Personal injury lawyers have demanded that the government acts to increase damages for families of people killed by negligence, having seen the disparity between UK jurisdictions grow further.
The statutory sum for bereavement damages has remained at £12,980 for six years, despite repeated calls from practitioners for an increase.
The lack of action was brought into focus this week as the statutory sum for Northern Ireland was revised up to £15,100, as of next month. The justice minister in Northern Ireland committed in 2016 to increase the statutory amount every three years, and civil servants were able to enforce this despite the NI Assembly not currently sitting.
Brett Dixon, president of the Association of Personal Injury Lawyers, pointed out that the level of bereavement damages has now been reviewed and increased twice in Northern Ireland since the sum changed in England and Wales. Scotland does not set a limit, instead calculating sums on a case-by-case basis.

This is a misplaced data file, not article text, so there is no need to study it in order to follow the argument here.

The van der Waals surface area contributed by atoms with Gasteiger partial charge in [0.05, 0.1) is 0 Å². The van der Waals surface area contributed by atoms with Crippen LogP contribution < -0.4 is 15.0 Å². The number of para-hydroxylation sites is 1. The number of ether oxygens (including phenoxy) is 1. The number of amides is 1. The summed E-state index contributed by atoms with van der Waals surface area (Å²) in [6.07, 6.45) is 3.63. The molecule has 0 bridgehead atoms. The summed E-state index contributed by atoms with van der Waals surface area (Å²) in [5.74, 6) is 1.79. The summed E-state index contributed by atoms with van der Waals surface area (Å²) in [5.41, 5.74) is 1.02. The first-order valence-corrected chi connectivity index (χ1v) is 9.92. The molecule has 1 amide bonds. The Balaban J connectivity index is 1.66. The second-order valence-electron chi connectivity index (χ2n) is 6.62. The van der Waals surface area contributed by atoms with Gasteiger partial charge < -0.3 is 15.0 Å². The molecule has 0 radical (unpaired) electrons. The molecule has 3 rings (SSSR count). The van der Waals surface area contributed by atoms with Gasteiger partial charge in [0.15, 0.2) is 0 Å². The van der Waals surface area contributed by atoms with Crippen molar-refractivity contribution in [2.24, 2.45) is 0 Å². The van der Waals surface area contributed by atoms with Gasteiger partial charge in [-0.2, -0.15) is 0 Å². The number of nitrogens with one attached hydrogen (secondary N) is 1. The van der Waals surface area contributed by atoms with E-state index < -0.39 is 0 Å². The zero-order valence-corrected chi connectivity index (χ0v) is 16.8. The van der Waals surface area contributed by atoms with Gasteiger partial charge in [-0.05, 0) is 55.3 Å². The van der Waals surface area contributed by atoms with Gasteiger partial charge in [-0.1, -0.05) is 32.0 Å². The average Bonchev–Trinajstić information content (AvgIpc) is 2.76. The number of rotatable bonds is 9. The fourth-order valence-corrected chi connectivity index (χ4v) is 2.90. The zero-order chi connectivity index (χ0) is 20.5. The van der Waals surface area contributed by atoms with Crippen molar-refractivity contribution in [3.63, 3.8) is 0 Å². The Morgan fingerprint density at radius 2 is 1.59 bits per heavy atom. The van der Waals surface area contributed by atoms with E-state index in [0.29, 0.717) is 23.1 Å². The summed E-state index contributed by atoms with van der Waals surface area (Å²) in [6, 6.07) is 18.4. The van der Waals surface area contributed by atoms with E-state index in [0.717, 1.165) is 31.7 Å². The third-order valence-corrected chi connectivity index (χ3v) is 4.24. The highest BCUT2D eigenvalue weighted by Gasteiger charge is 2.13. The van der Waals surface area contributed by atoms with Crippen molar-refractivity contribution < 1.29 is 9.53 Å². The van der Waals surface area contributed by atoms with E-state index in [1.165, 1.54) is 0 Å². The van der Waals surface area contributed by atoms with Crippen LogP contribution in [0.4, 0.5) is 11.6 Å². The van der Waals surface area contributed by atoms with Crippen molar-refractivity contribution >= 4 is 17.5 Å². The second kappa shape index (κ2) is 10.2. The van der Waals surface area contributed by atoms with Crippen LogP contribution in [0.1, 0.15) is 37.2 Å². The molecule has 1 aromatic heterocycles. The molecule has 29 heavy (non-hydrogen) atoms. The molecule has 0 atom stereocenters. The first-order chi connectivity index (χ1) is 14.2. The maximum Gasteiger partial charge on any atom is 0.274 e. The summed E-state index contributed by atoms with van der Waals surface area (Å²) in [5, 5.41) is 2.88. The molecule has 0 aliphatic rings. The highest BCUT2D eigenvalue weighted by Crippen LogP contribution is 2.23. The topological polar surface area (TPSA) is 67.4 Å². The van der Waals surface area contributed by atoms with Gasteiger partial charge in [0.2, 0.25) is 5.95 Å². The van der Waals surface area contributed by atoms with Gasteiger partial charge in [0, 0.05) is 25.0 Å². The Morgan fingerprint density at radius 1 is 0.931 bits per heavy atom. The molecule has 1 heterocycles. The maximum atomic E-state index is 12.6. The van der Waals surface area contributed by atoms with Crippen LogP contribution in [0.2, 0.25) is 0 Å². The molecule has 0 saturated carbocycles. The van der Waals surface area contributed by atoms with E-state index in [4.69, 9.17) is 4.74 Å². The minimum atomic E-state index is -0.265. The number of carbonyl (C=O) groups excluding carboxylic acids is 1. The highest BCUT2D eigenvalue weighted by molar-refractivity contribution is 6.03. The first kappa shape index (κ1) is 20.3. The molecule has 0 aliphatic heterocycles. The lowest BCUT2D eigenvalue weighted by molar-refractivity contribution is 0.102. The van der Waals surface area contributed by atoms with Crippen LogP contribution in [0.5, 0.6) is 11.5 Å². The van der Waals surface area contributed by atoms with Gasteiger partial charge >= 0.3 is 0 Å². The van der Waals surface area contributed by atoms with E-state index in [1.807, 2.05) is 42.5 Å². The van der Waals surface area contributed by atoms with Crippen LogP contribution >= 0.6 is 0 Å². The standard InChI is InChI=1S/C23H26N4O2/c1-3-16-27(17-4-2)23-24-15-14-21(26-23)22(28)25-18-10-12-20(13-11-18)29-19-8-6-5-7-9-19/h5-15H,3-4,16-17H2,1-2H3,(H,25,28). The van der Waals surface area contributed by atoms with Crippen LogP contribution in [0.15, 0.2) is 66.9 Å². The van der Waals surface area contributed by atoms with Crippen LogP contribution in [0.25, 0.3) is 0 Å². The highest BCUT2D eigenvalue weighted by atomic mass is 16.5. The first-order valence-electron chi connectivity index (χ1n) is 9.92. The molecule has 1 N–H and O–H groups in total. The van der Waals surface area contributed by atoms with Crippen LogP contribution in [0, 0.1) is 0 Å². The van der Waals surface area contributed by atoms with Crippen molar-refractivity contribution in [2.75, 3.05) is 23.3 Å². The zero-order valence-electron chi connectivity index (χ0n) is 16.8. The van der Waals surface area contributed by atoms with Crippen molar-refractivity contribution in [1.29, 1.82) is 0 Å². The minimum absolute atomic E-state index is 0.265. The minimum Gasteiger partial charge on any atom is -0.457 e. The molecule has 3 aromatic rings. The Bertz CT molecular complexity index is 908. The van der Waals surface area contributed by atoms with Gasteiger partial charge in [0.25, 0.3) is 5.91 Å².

'The family of a man killed at work is treated very differently depending on which jurisdiction he was in when he died. It’s a broadening gulf,' said Dixon.
'APIL pushed for an increase in Northern Ireland and continues to raise the issue in England and Wales. The whole law on bereavement damages needs an overhaul to bring it up to date and put an end to this lottery'
When APIL commissioned consumer research in 2013, more than half of the 2,000 people surveyed thought bereavement damages should be more than £100,000, while three-quarters of people wanted the levels set on a case-by-case basis.
The concept of bereavement damages was put into law through the Fatal Accidents Act 1976, which also gave the Lord Chancellor the power to vary the statutory sum.